October 05, 2012

Flood waters seen from Shikellamy Overlook


Updated Nov. 28: PCN plans to air coverage of the River Symposium Wednesday, Nov. 28, at 4:10 p.m., and again around 7:30 p.m. Check local listings for availability.

By Kathryn Kopchik

LEWISBURG, Pa. — Bucknell University will host the 7th Annual Susquehanna River Symposium, "Wasn't That A Mighty Storm! Flooding in the Susquehanna watershed," Oct. 12 and 13 in the Terrace Room (Room 256) of the Elaine Langone Center.

All events in this symposium are free and open to the public without registration.

The symposium is sponsored by the Susquehanna River Initiative of the Bucknell University Environmental Center (BUEC) and the Susquehanna River Heartland Coalition for Environmental Studies, a group of faculty and students from local universities whose research focuses on the Susquehanna River.

Because of its geographic location with respect to sources of hurricanes and tropical storms, the enormous size of the watershed, and hydrology and morphology of channel, the Susquehanna River is one of the most flood-prone rivers in the United States, according to Benjamin Hayes, director of Bucknell's Susquehanna River Initiative and chair of this year's symposium.

"Many of us remember clearly the devastation and deaths related to Hurricane Agnes in 1972 and other floods including the ice floods of 1972 and January 1996 and Hurricane Ivan in 2004. In early September of last year, Tropical Storm Lee dumped more than 18 inches of rain in the watershed, which was already water-logged from Hurricane Irene which swept through the basin several weeks earlier.

"Lee was the flood of record in our region. The flooding closed Bucknell's campus, displaced more than 100,000 people, caused massive amounts of erosion and sedimentation, and destroyed more than 100 miles of roads and bridges, farm fields and communities. Understanding the causes of flooding and their impact on streams, aquatic ecosystems, and human life is of great interest to people in our region," he said.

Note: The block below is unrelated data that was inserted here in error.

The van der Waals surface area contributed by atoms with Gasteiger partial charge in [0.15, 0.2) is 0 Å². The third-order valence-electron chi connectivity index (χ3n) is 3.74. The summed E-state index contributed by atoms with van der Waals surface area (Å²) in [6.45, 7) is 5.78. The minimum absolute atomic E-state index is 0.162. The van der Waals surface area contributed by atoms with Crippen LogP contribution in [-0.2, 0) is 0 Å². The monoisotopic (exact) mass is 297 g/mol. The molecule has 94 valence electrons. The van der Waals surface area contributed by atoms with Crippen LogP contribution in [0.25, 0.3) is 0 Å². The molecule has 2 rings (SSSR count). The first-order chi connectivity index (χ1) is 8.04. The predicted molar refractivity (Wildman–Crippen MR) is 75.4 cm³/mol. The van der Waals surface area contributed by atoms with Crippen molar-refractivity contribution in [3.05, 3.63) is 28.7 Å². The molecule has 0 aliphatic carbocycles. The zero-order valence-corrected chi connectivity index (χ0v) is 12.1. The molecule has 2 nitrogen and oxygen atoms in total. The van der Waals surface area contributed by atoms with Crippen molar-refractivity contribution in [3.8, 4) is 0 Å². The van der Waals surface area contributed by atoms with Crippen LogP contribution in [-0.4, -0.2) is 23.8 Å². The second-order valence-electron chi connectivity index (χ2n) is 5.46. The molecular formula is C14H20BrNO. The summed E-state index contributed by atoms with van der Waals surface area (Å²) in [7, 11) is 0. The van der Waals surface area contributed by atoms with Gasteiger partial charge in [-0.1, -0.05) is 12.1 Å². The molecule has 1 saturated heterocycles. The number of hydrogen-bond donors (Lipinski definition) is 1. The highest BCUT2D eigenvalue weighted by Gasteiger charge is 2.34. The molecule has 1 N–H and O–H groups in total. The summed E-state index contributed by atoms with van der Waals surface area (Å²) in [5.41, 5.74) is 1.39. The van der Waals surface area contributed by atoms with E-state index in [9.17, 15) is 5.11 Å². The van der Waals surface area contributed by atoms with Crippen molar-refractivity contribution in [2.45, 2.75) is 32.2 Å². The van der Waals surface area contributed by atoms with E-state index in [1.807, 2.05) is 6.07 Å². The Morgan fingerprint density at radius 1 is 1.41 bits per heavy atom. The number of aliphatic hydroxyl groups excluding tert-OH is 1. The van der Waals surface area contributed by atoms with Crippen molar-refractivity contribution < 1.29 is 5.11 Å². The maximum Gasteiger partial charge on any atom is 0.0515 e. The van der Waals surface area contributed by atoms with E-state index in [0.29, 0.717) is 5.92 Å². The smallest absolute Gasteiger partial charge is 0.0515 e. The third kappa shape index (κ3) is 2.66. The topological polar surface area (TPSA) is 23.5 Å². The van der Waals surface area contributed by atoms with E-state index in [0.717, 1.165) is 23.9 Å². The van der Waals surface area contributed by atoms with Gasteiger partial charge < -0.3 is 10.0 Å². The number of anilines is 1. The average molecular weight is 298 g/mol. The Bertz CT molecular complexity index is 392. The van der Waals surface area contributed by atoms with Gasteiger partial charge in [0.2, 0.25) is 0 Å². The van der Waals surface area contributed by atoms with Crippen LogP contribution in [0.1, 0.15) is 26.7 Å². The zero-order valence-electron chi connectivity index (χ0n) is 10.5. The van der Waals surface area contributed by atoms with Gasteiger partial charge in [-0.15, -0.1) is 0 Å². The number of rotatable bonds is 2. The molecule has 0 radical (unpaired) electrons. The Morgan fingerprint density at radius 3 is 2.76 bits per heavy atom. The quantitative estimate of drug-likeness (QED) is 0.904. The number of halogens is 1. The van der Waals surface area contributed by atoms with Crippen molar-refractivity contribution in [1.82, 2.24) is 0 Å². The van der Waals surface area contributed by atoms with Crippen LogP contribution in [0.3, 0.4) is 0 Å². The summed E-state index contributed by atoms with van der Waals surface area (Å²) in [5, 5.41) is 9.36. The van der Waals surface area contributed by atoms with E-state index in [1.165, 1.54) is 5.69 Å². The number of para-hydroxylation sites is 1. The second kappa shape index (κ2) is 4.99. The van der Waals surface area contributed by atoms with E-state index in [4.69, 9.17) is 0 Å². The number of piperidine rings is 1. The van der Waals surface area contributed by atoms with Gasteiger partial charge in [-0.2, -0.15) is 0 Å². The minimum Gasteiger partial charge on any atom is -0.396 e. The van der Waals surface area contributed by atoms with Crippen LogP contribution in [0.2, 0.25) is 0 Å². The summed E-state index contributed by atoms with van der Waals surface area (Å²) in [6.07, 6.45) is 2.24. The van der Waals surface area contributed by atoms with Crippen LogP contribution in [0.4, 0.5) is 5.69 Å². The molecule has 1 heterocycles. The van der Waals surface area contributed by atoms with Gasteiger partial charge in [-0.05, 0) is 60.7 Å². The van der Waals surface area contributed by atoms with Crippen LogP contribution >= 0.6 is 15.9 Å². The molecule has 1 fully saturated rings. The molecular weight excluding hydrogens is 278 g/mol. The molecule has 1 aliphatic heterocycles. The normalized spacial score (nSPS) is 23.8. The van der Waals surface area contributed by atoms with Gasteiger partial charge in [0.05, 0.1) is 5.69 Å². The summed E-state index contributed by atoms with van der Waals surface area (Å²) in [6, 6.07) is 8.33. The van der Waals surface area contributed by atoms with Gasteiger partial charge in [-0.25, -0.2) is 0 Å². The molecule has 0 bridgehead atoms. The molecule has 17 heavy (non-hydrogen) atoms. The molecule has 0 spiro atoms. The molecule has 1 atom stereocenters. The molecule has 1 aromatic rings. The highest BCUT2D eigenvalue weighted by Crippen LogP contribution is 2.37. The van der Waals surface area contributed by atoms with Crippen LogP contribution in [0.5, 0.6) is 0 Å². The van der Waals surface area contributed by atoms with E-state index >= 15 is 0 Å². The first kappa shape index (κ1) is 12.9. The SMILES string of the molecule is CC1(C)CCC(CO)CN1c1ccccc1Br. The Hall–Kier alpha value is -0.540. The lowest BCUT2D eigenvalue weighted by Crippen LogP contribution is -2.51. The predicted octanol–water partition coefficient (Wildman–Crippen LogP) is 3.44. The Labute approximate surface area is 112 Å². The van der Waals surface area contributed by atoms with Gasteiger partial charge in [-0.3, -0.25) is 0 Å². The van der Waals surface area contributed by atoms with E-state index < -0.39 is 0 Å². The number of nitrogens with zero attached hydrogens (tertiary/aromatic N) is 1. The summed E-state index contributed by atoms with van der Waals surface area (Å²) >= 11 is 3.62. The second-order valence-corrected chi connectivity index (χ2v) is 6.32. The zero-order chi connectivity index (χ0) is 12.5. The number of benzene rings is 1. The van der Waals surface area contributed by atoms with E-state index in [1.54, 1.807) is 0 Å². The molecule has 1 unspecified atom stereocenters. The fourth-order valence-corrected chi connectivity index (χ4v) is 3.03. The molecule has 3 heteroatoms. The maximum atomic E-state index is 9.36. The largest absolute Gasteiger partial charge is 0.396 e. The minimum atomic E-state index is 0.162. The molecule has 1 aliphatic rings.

The goal of this symposium is to bring together students, faculty, scientists, engineers, planners, and community leaders to explore flooding in the Susquehanna watershed and its impacts on human and aquatic life, infrastructure, tributary stream channels, and areas downstream, including the Chesapeake Bay. Various speakers also will address the latest technologies and approaches to flood forecasting, floodplain management, and risk reduction.

Friday, Oct. 12

  • Peter Wilshusen, executive director of the BUEC, will give opening remarks at 7 p.m., followed by a welcome by Bucknell President John Bravman.
  • H.W. "Skip" Wieder, director of the Susquehanna River Heartland Coalition for Environmental Studies, will speak on the importance of university research and collaborative partnerships in the watershed at 7:20 p.m.
  • Paul Swartz, executive director of the Susquehanna River Basin Commission, will give the keynote address, "Floods, droughts and everything in between," at 7:30 p.m.
  • Matthew J. Ehrhart, Pennsylvania executive director of the Chesapeake Bay Foundation, will give the talk, "The Connection to the Chesapeake Bay" at 8 p.m. in the Terrace Room.
  • A highlight of the evening will be a faculty and student research poster session and display booths from environmental agencies and regional watershed groups.

Saturday, Oct. 13

  • 9:15 a.m.: "Flood forecasting in the Susquehanna watershed," William Marosi, chief hydrometeorologist with the Mid-Atlantic Flood Forecasting Center of NOAA National Weather Service.
  • 9:45 a.m.: "The hydrology of the Epic Floods of Tropical Storm Lee, September 2011" by Mark Roland, hydrologist with the U. S. Geological Survey.
  • 10:15 a.m.: "Extreme flood events in the Susquehanna watershed and their impact on stream erosion and sedimentation" R. Craig Kochel, Bucknell professor of geology.
  • 10:45 a.m.: "Impact of floods on fish and aquatic life in the Susquehanna River," Geoff Smith, biologist with the Pennsylvania Fish and Boat Commission.
  • 11:30 a.m.: "Impact on roads, bridges, houses and other infrastructures: An engineering perspective," T. Jay Cunningham, director of engineering design with the Pennsylvania Department of Transportation.
  • Noon: "Impact of Tropical Storm Lee on communities and lives in the Susquehanna watershed: An example from Bloomsburg and Montour County" Trevor Finn, Montour County commissioner, and Zabrina Finn, executive director of The Women's Center Inc., of Columbia and Montour counties.
  • 1:30 p.m.: Panel Discussion. "Flood impacts and planning for the future," moderated by John Dawes, executive director with Foundation for Pennsylvania Watersheds.
  • 2:15 p.m.: Optional showing of "The Water's Edge: Profits and Policy Behind the Rising Catastrophe of Floods," an award-winning documentary by the Flood Safety Project and Public Entity Risk Institute.

Contact: Division of Communications

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